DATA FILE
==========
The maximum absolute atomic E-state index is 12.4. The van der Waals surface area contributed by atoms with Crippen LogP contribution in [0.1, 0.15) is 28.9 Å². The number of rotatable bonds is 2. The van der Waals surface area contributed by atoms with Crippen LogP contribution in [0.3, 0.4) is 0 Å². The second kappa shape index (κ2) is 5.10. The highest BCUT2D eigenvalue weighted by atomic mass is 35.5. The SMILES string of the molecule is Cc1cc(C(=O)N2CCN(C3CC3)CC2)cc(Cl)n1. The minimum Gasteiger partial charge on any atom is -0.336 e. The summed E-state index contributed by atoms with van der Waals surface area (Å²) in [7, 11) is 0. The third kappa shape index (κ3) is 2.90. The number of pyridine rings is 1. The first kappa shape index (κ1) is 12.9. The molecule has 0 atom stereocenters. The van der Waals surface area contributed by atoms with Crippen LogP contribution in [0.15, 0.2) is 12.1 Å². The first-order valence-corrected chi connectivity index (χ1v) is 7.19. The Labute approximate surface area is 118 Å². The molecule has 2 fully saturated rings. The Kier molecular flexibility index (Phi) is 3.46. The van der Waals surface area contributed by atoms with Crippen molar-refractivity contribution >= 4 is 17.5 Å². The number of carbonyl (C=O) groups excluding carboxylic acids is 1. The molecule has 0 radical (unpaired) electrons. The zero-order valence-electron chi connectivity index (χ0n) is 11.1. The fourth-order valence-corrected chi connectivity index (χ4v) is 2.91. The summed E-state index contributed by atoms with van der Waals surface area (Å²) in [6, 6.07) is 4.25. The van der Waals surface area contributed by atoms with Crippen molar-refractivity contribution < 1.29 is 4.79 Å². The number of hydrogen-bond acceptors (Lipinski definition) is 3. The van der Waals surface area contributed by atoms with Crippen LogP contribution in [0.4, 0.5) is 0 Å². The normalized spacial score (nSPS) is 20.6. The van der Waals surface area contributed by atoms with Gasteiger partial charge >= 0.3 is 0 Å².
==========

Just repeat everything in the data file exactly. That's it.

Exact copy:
The maximum absolute atomic E-state index is 12.4. The van der Waals surface area contributed by atoms with Crippen LogP contribution in [0.1, 0.15) is 28.9 Å². The number of rotatable bonds is 2. The van der Waals surface area contributed by atoms with Crippen LogP contribution in [0.3, 0.4) is 0 Å². The second kappa shape index (κ2) is 5.10. The highest BCUT2D eigenvalue weighted by atomic mass is 35.5. The SMILES string of the molecule is Cc1cc(C(=O)N2CCN(C3CC3)CC2)cc(Cl)n1. The minimum Gasteiger partial charge on any atom is -0.336 e. The summed E-state index contributed by atoms with van der Waals surface area (Å²) in [7, 11) is 0. The third kappa shape index (κ3) is 2.90. The number of pyridine rings is 1. The first kappa shape index (κ1) is 12.9. The molecule has 0 atom stereocenters. The van der Waals surface area contributed by atoms with Crippen LogP contribution in [0.15, 0.2) is 12.1 Å². The first-order valence-corrected chi connectivity index (χ1v) is 7.19. The Labute approximate surface area is 118 Å². The molecule has 2 fully saturated rings. The Kier molecular flexibility index (Phi) is 3.46. The van der Waals surface area contributed by atoms with Crippen molar-refractivity contribution >= 4 is 17.5 Å². The number of carbonyl (C=O) groups excluding carboxylic acids is 1. The molecule has 0 radical (unpaired) electrons. The zero-order valence-electron chi connectivity index (χ0n) is 11.1. The fourth-order valence-corrected chi connectivity index (χ4v) is 2.91. The summed E-state index contributed by atoms with van der Waals surface area (Å²) in [6, 6.07) is 4.25. The van der Waals surface area contributed by atoms with Crippen molar-refractivity contribution < 1.29 is 4.79 Å². The number of hydrogen-bond acceptors (Lipinski definition) is 3. The van der Waals surface area contributed by atoms with Crippen LogP contribution in [0.4, 0.5) is 0 Å². The normalized spacial score (nSPS) is 20.6. The van der Waals surface area contributed by atoms with Gasteiger partial charge >= 0.3 is 0 Å².